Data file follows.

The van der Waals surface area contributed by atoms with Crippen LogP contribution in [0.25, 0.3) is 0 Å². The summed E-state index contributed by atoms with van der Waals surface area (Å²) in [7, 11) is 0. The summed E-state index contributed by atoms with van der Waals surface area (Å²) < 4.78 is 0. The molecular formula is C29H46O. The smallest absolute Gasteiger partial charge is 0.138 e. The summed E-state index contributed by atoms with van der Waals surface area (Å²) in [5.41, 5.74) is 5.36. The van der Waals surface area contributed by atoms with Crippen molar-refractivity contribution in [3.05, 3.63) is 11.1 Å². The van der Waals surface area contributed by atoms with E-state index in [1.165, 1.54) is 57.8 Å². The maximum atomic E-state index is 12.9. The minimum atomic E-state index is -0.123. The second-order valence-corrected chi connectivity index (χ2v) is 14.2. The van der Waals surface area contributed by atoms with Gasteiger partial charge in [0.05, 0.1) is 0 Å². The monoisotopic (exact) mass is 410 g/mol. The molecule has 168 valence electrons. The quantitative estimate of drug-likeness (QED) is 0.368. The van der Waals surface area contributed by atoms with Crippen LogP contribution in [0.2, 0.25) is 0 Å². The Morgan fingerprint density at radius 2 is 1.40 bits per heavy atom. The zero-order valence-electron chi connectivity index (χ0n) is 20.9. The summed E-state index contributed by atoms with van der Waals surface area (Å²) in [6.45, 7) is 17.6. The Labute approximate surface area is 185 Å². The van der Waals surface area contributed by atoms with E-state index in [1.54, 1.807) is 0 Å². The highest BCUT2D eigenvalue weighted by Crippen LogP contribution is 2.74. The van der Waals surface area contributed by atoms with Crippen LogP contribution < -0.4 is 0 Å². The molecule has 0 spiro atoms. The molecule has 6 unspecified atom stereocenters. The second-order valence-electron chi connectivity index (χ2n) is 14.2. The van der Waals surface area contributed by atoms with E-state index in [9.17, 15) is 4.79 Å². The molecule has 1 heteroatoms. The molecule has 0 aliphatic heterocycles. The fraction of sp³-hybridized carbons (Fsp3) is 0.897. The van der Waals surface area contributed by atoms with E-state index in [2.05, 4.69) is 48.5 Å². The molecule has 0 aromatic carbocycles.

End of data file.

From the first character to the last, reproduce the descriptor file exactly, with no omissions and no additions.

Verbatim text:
The van der Waals surface area contributed by atoms with Crippen LogP contribution in [0.25, 0.3) is 0 Å². The summed E-state index contributed by atoms with van der Waals surface area (Å²) in [7, 11) is 0. The summed E-state index contributed by atoms with van der Waals surface area (Å²) < 4.78 is 0. The molecular formula is C29H46O. The smallest absolute Gasteiger partial charge is 0.138 e. The summed E-state index contributed by atoms with van der Waals surface area (Å²) in [5.41, 5.74) is 5.36. The van der Waals surface area contributed by atoms with Crippen molar-refractivity contribution in [3.05, 3.63) is 11.1 Å². The van der Waals surface area contributed by atoms with E-state index in [1.165, 1.54) is 57.8 Å². The maximum atomic E-state index is 12.9. The minimum atomic E-state index is -0.123. The second-order valence-corrected chi connectivity index (χ2v) is 14.2. The van der Waals surface area contributed by atoms with Gasteiger partial charge in [0.05, 0.1) is 0 Å². The monoisotopic (exact) mass is 410 g/mol. The molecule has 168 valence electrons. The quantitative estimate of drug-likeness (QED) is 0.368. The van der Waals surface area contributed by atoms with Crippen LogP contribution in [0.2, 0.25) is 0 Å². The Morgan fingerprint density at radius 2 is 1.40 bits per heavy atom. The zero-order valence-electron chi connectivity index (χ0n) is 20.9. The summed E-state index contributed by atoms with van der Waals surface area (Å²) in [6.45, 7) is 17.6. The Labute approximate surface area is 185 Å². The van der Waals surface area contributed by atoms with E-state index in [1.54, 1.807) is 0 Å². The highest BCUT2D eigenvalue weighted by Crippen LogP contribution is 2.74. The van der Waals surface area contributed by atoms with Crippen LogP contribution < -0.4 is 0 Å². The molecule has 0 spiro atoms. The molecule has 6 unspecified atom stereocenters. The second-order valence-electron chi connectivity index (χ2n) is 14.2. The van der Waals surface area contributed by atoms with E-state index in [9.17, 15) is 4.79 Å². The molecule has 1 heteroatoms. The molecule has 0 aliphatic heterocycles. The fraction of sp³-hybridized carbons (Fsp3) is 0.897. The van der Waals surface area contributed by atoms with E-state index in [2.05, 4.69) is 48.5 Å². The molecule has 0 aromatic carbocycles.